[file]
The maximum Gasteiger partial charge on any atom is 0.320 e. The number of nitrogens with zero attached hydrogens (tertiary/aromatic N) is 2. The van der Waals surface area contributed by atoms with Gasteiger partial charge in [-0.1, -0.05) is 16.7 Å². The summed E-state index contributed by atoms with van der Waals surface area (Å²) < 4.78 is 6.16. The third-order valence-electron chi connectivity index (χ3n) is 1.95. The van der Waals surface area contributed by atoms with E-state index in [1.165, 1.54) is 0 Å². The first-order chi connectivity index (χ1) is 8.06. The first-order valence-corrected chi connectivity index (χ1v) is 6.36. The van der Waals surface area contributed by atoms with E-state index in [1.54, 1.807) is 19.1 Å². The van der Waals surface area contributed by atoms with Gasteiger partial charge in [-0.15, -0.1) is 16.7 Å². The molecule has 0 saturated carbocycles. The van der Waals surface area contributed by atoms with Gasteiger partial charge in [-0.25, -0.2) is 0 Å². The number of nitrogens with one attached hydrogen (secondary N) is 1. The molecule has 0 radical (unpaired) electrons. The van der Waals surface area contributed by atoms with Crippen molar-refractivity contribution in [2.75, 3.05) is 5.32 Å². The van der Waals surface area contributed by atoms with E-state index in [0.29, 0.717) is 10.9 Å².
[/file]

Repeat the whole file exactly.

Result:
The maximum Gasteiger partial charge on any atom is 0.320 e. The number of nitrogens with zero attached hydrogens (tertiary/aromatic N) is 2. The van der Waals surface area contributed by atoms with Gasteiger partial charge in [-0.1, -0.05) is 16.7 Å². The summed E-state index contributed by atoms with van der Waals surface area (Å²) < 4.78 is 6.16. The third-order valence-electron chi connectivity index (χ3n) is 1.95. The van der Waals surface area contributed by atoms with E-state index in [1.165, 1.54) is 0 Å². The first-order chi connectivity index (χ1) is 8.06. The first-order valence-corrected chi connectivity index (χ1v) is 6.36. The van der Waals surface area contributed by atoms with E-state index in [1.54, 1.807) is 19.1 Å². The van der Waals surface area contributed by atoms with Gasteiger partial charge in [-0.15, -0.1) is 16.7 Å². The molecule has 0 saturated carbocycles. The van der Waals surface area contributed by atoms with Gasteiger partial charge in [-0.25, -0.2) is 0 Å². The number of nitrogens with one attached hydrogen (secondary N) is 1. The molecule has 0 radical (unpaired) electrons. The van der Waals surface area contributed by atoms with Crippen molar-refractivity contribution in [2.75, 3.05) is 5.32 Å². The van der Waals surface area contributed by atoms with E-state index in [0.29, 0.717) is 10.9 Å².